|Which effect do you prefer?|
Ignoring visible outcomesProbably the most effective way to demotivate employees is by ignoring the outcomes both of their work and yours, trivializing their achievements and demonstrating by example what you consider acceptable. You must acknowledge both the positive and negative results of any action. When your employees do things, that should be acknowledged. Flatly skipping over achievements will make them feed under-appreciated. Likewise, glossing over already existing detrimental effects of mismanagement will make them lose hope in your organization.
Highlight the positive effects of a person's work and they will do more of that.
Acknowledge mistakes you have made and open the road to continuous improvement.
Lack of foresight
Managers are expected to understand the consequences of their actions. However, people are not simple, and organizations of people are highly complex. What seems straightforward is oftentimes not.
For example, by introducing a no-telecommuting policy, you might subliminally convey the idea that presence is more valuable than results, reducing their performance to zero.
Stop creating rules and setting directions. Start telling people which goals you have in mind. Let them figure out the best way to reach these goals and provide some leeway for inspect+adapt learning.
Forgetting intangible outcomes
You may be using a whole lot of metrics to determine how well your company is doing. However, the overall outcome of any direction you have set is often the result of things you can hardly quantify. There are two kinds of intangible outcomes which you might be unaware of.
The first is delayed outcome, i.e. things that will not be manifest until a later date. For example, a serious interference with peoples' work will likely result in something being "shoved under the rug".
The second kind is subjective outcome, such as personal satisfaction. Breaking people's autonomy and strive for mastery may be effective to achieve a short term business goal, but will ultimately leave your workforce dissatisfied.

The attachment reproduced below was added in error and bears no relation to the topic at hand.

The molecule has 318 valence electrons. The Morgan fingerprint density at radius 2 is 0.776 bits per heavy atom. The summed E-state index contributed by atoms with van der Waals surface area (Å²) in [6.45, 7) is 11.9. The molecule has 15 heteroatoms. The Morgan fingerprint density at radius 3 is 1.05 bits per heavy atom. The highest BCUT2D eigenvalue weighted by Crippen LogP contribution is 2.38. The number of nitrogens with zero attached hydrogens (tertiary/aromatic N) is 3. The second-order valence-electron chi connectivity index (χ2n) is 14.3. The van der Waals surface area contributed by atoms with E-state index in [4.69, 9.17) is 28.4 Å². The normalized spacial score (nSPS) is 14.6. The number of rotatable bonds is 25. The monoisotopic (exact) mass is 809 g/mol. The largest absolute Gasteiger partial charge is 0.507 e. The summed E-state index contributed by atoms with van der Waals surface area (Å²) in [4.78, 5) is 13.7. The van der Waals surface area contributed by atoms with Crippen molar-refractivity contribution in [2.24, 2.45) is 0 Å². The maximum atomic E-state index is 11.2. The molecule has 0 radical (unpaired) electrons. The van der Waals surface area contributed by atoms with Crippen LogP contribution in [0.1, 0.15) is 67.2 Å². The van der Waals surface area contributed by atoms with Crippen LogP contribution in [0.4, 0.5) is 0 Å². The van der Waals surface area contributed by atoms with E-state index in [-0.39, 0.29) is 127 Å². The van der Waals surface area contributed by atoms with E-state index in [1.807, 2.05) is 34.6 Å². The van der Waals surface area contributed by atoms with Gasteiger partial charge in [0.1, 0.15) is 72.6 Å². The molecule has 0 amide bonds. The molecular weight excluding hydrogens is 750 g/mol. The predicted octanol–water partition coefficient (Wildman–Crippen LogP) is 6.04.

In knowledge work, you can't plan for a single outcome. Stop managing top-down, rather work upwards to provide an organizational structure. The only way that you do not need to worry about the outcome of your decisions in the downward direction is by getting out of people's way.
Forgetting morale as outcome
Morale is a very difficult, yet important factor to manage. Just take some time to figure out what affects a person's morale positively or negatively, short-term and long term.
As a teaser, try answering the question: "Can you actually afford to assign a task to someone?" and use the following modeling variables: 1- morale, 2 - clarity of task, 3 - desirability of result to you, 4 - desirability of result to them, 5 - difficulty, 6 - effort, 7 - unexpressed attitude, 8 - amount of feedback in the process, 9 - amount of feedback on result, 10 - perceived autonomy,
You will discover that morale is the result of highly complex interactions between many factors and impossible to control.
Morale directly correlates to sustainaibility, yet you have no way of controlling it. The best you can do is to remove demotivating factors in your organization and stop your own demotivating behaviours and foster anything your employees feel that have a positive impact on their morale.
Agile work is the work of solving unsolved problems. This is creative work. It seems very tempting to draw a line between how busy people are and how much progress they make. But beware: There is no such correlation. If anything, it is a negative relationship: Busy people don't have time to solve problems. A very simple way to prevent your teams from doing really meaningful work is by watching how busy they are and having them report status.
Stop finding new ways to make your workers busy and fill their slack time. To manage in an agile way, you need to look out for things that make people busy and try to eliminate anything that causes bustling. Create slack so that people get their heads free to solve problems.
Productivity is a detrimential metric for system optimization: when people feel they are being rewarded for being productive, you will have a very busy organization. But you will stop making meaningful progress.
Stop focusing on productivity and start focusing on the outcomes you want to achieve. Free your workers to reach these outcomes.